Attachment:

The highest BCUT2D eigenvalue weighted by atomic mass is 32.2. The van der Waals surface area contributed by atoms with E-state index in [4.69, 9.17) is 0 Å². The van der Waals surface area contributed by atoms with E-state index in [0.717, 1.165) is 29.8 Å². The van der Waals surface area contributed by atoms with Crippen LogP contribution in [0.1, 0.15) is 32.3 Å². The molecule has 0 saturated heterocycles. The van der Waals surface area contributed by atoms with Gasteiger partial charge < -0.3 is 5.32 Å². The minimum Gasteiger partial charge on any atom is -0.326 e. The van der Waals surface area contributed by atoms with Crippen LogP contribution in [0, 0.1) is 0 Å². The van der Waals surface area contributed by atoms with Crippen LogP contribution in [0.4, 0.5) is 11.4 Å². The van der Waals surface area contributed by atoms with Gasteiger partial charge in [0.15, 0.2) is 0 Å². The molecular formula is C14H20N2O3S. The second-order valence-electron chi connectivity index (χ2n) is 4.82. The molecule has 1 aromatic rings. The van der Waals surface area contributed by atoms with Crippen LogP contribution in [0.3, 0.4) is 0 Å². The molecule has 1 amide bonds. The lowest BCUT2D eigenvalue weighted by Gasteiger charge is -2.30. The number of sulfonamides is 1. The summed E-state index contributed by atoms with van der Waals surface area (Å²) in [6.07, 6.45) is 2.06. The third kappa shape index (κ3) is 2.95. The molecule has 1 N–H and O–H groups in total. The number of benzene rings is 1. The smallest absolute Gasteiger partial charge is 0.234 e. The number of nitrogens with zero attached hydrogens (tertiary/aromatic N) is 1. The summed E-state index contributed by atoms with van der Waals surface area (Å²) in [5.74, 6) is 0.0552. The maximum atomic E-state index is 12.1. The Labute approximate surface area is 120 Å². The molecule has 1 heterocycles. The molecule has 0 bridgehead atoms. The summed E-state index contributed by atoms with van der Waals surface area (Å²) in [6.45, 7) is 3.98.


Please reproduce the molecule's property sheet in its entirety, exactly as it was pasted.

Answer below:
The highest BCUT2D eigenvalue weighted by atomic mass is 32.2. The van der Waals surface area contributed by atoms with E-state index in [4.69, 9.17) is 0 Å². The van der Waals surface area contributed by atoms with E-state index in [0.717, 1.165) is 29.8 Å². The van der Waals surface area contributed by atoms with Crippen LogP contribution in [0.1, 0.15) is 32.3 Å². The molecule has 0 saturated heterocycles. The van der Waals surface area contributed by atoms with Gasteiger partial charge < -0.3 is 5.32 Å². The minimum Gasteiger partial charge on any atom is -0.326 e. The van der Waals surface area contributed by atoms with Crippen LogP contribution in [0, 0.1) is 0 Å². The van der Waals surface area contributed by atoms with Crippen LogP contribution in [0.4, 0.5) is 11.4 Å². The van der Waals surface area contributed by atoms with Gasteiger partial charge in [0.15, 0.2) is 0 Å². The molecular formula is C14H20N2O3S. The second-order valence-electron chi connectivity index (χ2n) is 4.82. The molecule has 1 aromatic rings. The van der Waals surface area contributed by atoms with Crippen LogP contribution in [0.3, 0.4) is 0 Å². The molecule has 1 amide bonds. The lowest BCUT2D eigenvalue weighted by Gasteiger charge is -2.30. The number of sulfonamides is 1. The summed E-state index contributed by atoms with van der Waals surface area (Å²) in [6.07, 6.45) is 2.06. The third kappa shape index (κ3) is 2.95. The molecule has 1 N–H and O–H groups in total. The number of benzene rings is 1. The smallest absolute Gasteiger partial charge is 0.234 e. The number of nitrogens with zero attached hydrogens (tertiary/aromatic N) is 1. The summed E-state index contributed by atoms with van der Waals surface area (Å²) in [5.74, 6) is 0.0552. The maximum atomic E-state index is 12.1. The Labute approximate surface area is 120 Å². The molecule has 1 heterocycles. The molecule has 0 bridgehead atoms. The summed E-state index contributed by atoms with van der Waals surface area (Å²) in [6.45, 7) is 3.98.